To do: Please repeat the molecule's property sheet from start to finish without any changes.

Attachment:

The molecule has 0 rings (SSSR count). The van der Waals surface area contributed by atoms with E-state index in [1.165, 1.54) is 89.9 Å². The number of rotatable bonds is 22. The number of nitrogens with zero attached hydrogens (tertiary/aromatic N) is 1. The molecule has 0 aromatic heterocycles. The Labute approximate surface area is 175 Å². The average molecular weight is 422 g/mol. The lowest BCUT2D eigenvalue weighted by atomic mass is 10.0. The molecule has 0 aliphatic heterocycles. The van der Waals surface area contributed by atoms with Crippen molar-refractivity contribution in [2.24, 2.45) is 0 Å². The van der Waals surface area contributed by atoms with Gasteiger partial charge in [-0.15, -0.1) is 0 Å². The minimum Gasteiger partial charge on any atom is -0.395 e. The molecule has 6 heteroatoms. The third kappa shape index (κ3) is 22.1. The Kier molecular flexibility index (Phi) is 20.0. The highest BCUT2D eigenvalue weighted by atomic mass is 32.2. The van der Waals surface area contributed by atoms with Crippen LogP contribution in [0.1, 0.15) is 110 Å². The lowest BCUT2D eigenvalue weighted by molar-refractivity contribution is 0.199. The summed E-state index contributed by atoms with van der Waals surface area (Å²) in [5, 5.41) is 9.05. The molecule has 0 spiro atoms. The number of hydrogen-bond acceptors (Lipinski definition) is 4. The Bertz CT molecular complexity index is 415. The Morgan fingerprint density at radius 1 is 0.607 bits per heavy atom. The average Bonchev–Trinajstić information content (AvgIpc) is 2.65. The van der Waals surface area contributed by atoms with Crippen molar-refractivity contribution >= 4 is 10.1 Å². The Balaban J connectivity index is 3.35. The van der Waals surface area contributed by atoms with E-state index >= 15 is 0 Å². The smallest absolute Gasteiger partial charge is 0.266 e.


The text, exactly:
The molecule has 0 rings (SSSR count). The van der Waals surface area contributed by atoms with E-state index in [1.165, 1.54) is 89.9 Å². The number of rotatable bonds is 22. The number of nitrogens with zero attached hydrogens (tertiary/aromatic N) is 1. The molecule has 0 aromatic heterocycles. The Labute approximate surface area is 175 Å². The average molecular weight is 422 g/mol. The lowest BCUT2D eigenvalue weighted by atomic mass is 10.0. The molecule has 0 aliphatic heterocycles. The van der Waals surface area contributed by atoms with Crippen molar-refractivity contribution in [2.24, 2.45) is 0 Å². The van der Waals surface area contributed by atoms with Gasteiger partial charge in [-0.15, -0.1) is 0 Å². The minimum Gasteiger partial charge on any atom is -0.395 e. The molecule has 6 heteroatoms. The third kappa shape index (κ3) is 22.1. The Kier molecular flexibility index (Phi) is 20.0. The highest BCUT2D eigenvalue weighted by atomic mass is 32.2. The van der Waals surface area contributed by atoms with Crippen LogP contribution in [0.1, 0.15) is 110 Å². The lowest BCUT2D eigenvalue weighted by molar-refractivity contribution is 0.199. The summed E-state index contributed by atoms with van der Waals surface area (Å²) in [5, 5.41) is 9.05. The molecule has 0 spiro atoms. The number of hydrogen-bond acceptors (Lipinski definition) is 4. The Bertz CT molecular complexity index is 415. The Morgan fingerprint density at radius 1 is 0.607 bits per heavy atom. The average Bonchev–Trinajstić information content (AvgIpc) is 2.65. The van der Waals surface area contributed by atoms with Crippen molar-refractivity contribution >= 4 is 10.1 Å². The Balaban J connectivity index is 3.35. The van der Waals surface area contributed by atoms with E-state index >= 15 is 0 Å². The smallest absolute Gasteiger partial charge is 0.266 e.